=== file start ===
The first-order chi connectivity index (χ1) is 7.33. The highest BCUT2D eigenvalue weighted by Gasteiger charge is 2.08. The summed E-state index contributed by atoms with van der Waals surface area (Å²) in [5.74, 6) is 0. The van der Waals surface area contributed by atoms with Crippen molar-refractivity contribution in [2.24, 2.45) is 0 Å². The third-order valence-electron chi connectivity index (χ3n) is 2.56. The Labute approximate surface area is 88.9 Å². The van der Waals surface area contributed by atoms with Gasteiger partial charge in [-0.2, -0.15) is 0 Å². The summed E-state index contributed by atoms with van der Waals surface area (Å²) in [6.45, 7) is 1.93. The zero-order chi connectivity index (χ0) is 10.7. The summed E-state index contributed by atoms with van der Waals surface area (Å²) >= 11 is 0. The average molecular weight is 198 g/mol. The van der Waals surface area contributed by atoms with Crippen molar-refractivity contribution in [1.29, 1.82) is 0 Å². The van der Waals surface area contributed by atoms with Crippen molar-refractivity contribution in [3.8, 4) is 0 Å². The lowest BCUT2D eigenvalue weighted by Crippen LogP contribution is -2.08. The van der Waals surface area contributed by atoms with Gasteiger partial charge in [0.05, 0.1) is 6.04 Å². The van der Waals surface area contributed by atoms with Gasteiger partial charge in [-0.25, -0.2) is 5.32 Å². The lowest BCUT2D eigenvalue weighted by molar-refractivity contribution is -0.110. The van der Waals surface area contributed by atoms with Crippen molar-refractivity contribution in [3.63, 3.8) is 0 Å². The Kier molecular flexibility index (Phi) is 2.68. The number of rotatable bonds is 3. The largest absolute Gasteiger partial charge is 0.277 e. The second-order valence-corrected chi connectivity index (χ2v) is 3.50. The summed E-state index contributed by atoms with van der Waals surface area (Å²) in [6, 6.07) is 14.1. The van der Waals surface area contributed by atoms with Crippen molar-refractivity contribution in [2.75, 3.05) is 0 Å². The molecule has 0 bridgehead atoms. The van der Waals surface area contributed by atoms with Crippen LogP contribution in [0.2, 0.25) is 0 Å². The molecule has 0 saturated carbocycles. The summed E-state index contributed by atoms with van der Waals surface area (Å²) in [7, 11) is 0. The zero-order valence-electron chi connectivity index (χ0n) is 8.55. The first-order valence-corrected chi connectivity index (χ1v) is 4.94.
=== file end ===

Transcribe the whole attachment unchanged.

The first-order chi connectivity index (χ1) is 7.33. The highest BCUT2D eigenvalue weighted by Gasteiger charge is 2.08. The summed E-state index contributed by atoms with van der Waals surface area (Å²) in [5.74, 6) is 0. The van der Waals surface area contributed by atoms with Crippen molar-refractivity contribution in [2.24, 2.45) is 0 Å². The third-order valence-electron chi connectivity index (χ3n) is 2.56. The Labute approximate surface area is 88.9 Å². The van der Waals surface area contributed by atoms with Gasteiger partial charge in [-0.2, -0.15) is 0 Å². The summed E-state index contributed by atoms with van der Waals surface area (Å²) in [6.45, 7) is 1.93. The zero-order chi connectivity index (χ0) is 10.7. The summed E-state index contributed by atoms with van der Waals surface area (Å²) >= 11 is 0. The average molecular weight is 198 g/mol. The van der Waals surface area contributed by atoms with Crippen molar-refractivity contribution in [1.29, 1.82) is 0 Å². The van der Waals surface area contributed by atoms with Crippen molar-refractivity contribution in [3.8, 4) is 0 Å². The lowest BCUT2D eigenvalue weighted by Crippen LogP contribution is -2.08. The van der Waals surface area contributed by atoms with Gasteiger partial charge in [0.05, 0.1) is 6.04 Å². The van der Waals surface area contributed by atoms with Gasteiger partial charge in [-0.25, -0.2) is 5.32 Å². The lowest BCUT2D eigenvalue weighted by molar-refractivity contribution is -0.110. The van der Waals surface area contributed by atoms with Crippen molar-refractivity contribution in [3.63, 3.8) is 0 Å². The Kier molecular flexibility index (Phi) is 2.68. The number of rotatable bonds is 3. The largest absolute Gasteiger partial charge is 0.277 e. The second-order valence-corrected chi connectivity index (χ2v) is 3.50. The summed E-state index contributed by atoms with van der Waals surface area (Å²) in [6, 6.07) is 14.1. The van der Waals surface area contributed by atoms with Crippen molar-refractivity contribution in [2.75, 3.05) is 0 Å². The molecule has 0 bridgehead atoms. The van der Waals surface area contributed by atoms with Crippen LogP contribution in [0.2, 0.25) is 0 Å². The molecule has 0 saturated carbocycles. The summed E-state index contributed by atoms with van der Waals surface area (Å²) in [7, 11) is 0. The zero-order valence-electron chi connectivity index (χ0n) is 8.55. The first-order valence-corrected chi connectivity index (χ1v) is 4.94.